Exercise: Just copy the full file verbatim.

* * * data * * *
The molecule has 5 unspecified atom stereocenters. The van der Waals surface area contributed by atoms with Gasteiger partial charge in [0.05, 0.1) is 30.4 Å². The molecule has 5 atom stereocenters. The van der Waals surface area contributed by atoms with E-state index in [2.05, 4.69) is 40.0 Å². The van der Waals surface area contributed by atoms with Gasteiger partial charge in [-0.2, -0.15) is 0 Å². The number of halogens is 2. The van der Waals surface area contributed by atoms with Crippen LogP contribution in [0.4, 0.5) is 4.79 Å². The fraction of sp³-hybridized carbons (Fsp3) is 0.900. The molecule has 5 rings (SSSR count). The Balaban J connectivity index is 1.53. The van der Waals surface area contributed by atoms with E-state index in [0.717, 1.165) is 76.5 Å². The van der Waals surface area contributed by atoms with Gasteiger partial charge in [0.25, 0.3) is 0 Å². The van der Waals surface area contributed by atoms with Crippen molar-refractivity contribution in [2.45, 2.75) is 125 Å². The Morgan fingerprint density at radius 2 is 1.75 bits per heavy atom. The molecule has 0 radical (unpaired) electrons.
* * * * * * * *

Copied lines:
The molecule has 5 unspecified atom stereocenters. The van der Waals surface area contributed by atoms with Gasteiger partial charge in [0.05, 0.1) is 30.4 Å². The molecule has 5 atom stereocenters. The van der Waals surface area contributed by atoms with E-state index in [2.05, 4.69) is 40.0 Å². The van der Waals surface area contributed by atoms with Gasteiger partial charge in [-0.2, -0.15) is 0 Å². The number of halogens is 2. The van der Waals surface area contributed by atoms with Crippen LogP contribution in [0.4, 0.5) is 4.79 Å². The fraction of sp³-hybridized carbons (Fsp3) is 0.900. The molecule has 5 rings (SSSR count). The Balaban J connectivity index is 1.53. The van der Waals surface area contributed by atoms with E-state index in [0.717, 1.165) is 76.5 Å². The van der Waals surface area contributed by atoms with Gasteiger partial charge in [0.25, 0.3) is 0 Å². The van der Waals surface area contributed by atoms with Crippen molar-refractivity contribution in [2.45, 2.75) is 125 Å². The Morgan fingerprint density at radius 2 is 1.75 bits per heavy atom. The molecule has 0 radical (unpaired) electrons.